Provided by: postgresql-client-8.4_8.4.11-1_i386 bug


       INSERT - create new rows in a table


       INSERT INTO table [ ( column [, ...] ) ]
           { DEFAULT VALUES | VALUES ( { expression | DEFAULT } [, ...] ) [, ...] | query }
           [ RETURNING * | output_expression [ [ AS ] output_name ] [, ...] ]


       INSERT  inserts new rows into a table.  One can insert one or more rows
       specified by value expressions, or zero or more rows resulting  from  a

       The  target  column  names  can  be  listed in any order. If no list of
       column names is given at all, the default is all  the  columns  of  the
       table  in  their  declared order; or the first N column names, if there
       are only N columns supplied by the VALUES clause or query.  The  values
       supplied by the VALUES clause or query are associated with the explicit
       or implicit column list left-to-right.

       Each column not present in the explicit or implicit column list will be
       filled  with a default value, either its declared default value or null
       if there is none.

       If the expression for any column is  not  of  the  correct  data  type,
       automatic type conversion will be attempted.

       The  optional  RETURNING  clause  causes  INSERT  to compute and return
       value(s) based on each row actually inserted.  This is primarily useful
       for  obtaining  values that were supplied by defaults, such as a serial
       sequence number. However, any expression using the table's  columns  is
       allowed.  The  syntax of the RETURNING list is identical to that of the
       output list of SELECT.

       You must have INSERT privilege on a table in order to insert  into  it.
       If  a  column  list is specified, you only need INSERT privilege on the
       listed columns.  Use of the RETURNING clause requires SELECT  privilege
       on  all columns mentioned in RETURNING.  If you use the query clause to
       insert rows from a query, you of course need to have  SELECT  privilege
       on any table or column used in the query.


       table  The name (optionally schema-qualified) of an existing table.

       column The name of a column in table.  The column name can be qualified
              with a subfield name or array subscript, if  needed.  (Inserting
              into  only  some  fields  of a composite column leaves the other
              fields null.)

              All columns will be filled with their default values.

              An expression or value to assign to the corresponding column.

              The corresponding column will be filled with its default value.

       query  A  query  (SELECT  statement)  that  supplies  the  rows  to  be
              inserted.  Refer  to  the  SELECT  [select(7)]  statement  for a
              description of the syntax.

              An expression to be computed and returned by the INSERT  command
              after  each  row  is inserted. The expression can use any column
              names of the table.  Write  *  to  return  all  columns  of  the
              inserted row(s).

              A name to use for a returned column.


       On  successful  completion,  an INSERT command returns a command tag of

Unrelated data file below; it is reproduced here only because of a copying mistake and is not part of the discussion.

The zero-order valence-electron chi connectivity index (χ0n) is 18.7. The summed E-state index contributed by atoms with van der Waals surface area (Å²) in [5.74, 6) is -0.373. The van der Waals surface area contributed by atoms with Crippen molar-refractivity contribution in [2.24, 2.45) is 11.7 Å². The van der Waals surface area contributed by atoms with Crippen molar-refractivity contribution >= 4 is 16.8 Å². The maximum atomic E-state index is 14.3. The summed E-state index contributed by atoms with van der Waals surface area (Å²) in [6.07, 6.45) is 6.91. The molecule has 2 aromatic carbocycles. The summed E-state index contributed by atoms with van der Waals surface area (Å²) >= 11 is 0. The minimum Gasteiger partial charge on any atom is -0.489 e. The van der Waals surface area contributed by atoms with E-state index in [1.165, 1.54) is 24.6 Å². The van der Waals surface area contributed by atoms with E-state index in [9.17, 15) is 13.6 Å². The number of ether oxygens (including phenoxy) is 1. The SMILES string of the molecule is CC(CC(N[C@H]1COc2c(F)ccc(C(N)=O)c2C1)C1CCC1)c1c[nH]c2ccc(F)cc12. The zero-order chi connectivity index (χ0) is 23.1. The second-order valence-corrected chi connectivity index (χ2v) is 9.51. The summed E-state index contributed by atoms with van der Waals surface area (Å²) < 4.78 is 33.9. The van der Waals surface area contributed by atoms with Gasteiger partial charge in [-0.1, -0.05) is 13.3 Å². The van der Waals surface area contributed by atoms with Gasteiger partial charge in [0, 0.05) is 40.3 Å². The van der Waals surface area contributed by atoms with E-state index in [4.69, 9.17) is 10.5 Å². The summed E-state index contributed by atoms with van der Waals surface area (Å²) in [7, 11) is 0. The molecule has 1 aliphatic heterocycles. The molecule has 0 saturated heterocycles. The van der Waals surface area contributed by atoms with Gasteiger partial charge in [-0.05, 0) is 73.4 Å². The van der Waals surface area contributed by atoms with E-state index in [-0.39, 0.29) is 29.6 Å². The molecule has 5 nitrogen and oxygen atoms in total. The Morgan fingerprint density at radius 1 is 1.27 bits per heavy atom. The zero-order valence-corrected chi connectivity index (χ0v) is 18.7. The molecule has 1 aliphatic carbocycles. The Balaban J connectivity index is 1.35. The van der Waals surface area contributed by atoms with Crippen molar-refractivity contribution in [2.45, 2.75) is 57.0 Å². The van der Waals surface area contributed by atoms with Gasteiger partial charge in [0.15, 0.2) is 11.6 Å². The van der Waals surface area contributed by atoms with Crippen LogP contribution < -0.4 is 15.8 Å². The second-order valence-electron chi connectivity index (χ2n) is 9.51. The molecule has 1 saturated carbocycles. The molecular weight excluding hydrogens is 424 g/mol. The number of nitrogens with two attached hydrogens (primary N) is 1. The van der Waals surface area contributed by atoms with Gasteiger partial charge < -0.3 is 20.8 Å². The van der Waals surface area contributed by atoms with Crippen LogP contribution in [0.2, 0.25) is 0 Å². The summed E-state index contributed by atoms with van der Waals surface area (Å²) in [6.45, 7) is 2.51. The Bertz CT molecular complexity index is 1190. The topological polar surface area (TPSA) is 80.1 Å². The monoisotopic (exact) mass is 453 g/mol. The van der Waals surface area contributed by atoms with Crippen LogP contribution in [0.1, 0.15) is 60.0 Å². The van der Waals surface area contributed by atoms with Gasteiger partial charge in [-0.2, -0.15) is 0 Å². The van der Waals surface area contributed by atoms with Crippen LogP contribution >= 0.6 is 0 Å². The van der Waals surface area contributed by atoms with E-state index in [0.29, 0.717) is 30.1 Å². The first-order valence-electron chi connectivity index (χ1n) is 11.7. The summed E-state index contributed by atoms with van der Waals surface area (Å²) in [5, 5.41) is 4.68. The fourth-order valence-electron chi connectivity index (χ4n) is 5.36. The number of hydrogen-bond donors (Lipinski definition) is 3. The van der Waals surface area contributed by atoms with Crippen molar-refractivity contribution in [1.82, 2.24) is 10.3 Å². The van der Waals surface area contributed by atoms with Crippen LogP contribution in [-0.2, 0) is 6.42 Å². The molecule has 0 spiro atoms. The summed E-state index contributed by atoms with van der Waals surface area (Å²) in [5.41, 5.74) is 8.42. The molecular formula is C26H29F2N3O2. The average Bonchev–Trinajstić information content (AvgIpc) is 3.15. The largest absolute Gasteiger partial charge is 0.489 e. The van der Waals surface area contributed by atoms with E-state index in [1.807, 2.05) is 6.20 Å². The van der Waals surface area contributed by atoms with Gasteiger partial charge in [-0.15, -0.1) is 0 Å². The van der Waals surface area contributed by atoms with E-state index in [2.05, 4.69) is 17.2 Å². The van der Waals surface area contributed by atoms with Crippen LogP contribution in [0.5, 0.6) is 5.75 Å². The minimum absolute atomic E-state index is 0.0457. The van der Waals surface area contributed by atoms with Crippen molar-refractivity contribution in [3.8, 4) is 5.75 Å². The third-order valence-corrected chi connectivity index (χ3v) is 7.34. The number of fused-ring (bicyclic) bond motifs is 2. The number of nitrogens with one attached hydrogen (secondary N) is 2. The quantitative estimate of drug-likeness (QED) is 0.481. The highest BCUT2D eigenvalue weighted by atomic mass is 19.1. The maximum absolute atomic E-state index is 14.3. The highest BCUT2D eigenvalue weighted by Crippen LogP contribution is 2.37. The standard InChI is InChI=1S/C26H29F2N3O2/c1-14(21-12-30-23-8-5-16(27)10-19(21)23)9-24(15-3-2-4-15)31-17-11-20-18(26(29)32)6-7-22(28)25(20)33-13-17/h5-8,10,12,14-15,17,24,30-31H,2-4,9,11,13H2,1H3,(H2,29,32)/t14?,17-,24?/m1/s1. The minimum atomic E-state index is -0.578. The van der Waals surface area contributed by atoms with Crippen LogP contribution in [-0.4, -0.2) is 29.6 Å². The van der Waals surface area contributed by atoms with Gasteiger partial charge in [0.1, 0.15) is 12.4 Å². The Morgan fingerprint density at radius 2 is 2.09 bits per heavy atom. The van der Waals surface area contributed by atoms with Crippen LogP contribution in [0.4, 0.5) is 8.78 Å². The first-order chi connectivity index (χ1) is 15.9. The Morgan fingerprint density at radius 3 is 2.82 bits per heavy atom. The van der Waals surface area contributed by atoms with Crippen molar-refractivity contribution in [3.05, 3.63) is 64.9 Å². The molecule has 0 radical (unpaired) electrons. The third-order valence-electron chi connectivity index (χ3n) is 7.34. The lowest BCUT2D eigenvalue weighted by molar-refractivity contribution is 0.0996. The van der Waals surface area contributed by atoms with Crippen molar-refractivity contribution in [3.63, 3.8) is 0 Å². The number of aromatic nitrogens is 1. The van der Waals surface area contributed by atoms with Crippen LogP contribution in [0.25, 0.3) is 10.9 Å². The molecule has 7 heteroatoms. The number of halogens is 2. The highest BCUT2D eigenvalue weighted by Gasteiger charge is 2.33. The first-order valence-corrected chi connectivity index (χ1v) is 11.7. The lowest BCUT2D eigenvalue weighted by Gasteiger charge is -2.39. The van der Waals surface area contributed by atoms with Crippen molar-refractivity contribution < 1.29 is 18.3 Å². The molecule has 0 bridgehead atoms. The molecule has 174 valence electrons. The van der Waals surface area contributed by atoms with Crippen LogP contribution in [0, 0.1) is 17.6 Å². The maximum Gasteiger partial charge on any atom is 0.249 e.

the form

       INSERT oid count

       The count is the number of rows inserted. If count is exactly one,  and
       the target table has OIDs, then oid is the OID assigned to the inserted
       row. Otherwise oid is zero.

       If the INSERT command contains a RETURNING clause, the result  will  be
       similar to that of a SELECT statement containing the columns and values
       defined in the RETURNING list, computed over the row(s) inserted by the


       Insert a single row into table films:

           ('UA502', 'Bananas', 105, '1971-07-13', 'Comedy', '82 minutes');

       In  this  example, the len column is omitted and therefore it will have
       the default value:

       INSERT INTO films (code, title, did, date_prod, kind)
           VALUES ('T_601', 'Yojimbo', 106, '1961-06-16', 'Drama');

       This example uses the DEFAULT clause for the date columns  rather  than
       specifying a value:

           ('UA502', 'Bananas', 105, DEFAULT, 'Comedy', '82 minutes');
       INSERT INTO films (code, title, did, date_prod, kind)
           VALUES ('T_601', 'Yojimbo', 106, DEFAULT, 'Drama');

       To insert a row consisting entirely of default values:


       To insert multiple rows using the multirow VALUES syntax:

       INSERT INTO films (code, title, did, date_prod, kind) VALUES
           ('B6717', 'Tampopo', 110, '1985-02-10', 'Comedy'),
           ('HG120', 'The Dinner Game', 140, DEFAULT, 'Comedy');

       This  example inserts some rows into table films from a table tmp_films
       with the same column layout as films:

       INSERT INTO films SELECT * FROM tmp_films WHERE date_prod < '2004-05-07';

       This example inserts into array columns:

       -- Create an empty 3x3 gameboard for noughts-and-crosses
       INSERT INTO tictactoe (game, board[1:3][1:3])
           VALUES (1, '{{" "," "," "},{" "," "," "},{" "," "," "}}');
       -- The subscripts in the above example aren't really needed
       INSERT INTO tictactoe (game, board)
           VALUES (2, '{{X," "," "},{" ",O," "},{" ",X," "}}');

       Insert a single row into table  distributors,  returning  the  sequence
       number generated by the DEFAULT clause:

       INSERT INTO distributors (did, dname) VALUES (DEFAULT, 'XYZ Widgets')
          RETURNING did;


       INSERT  conforms  to the SQL standard, except that the RETURNING clause
       is a PostgreSQL extension. Also, the case in which a column  name  list
       is  omitted,  but not all the columns are filled from the VALUES clause
       or query, is disallowed by the standard.

       Possible limitations of the query clause are  documented  under  SELECT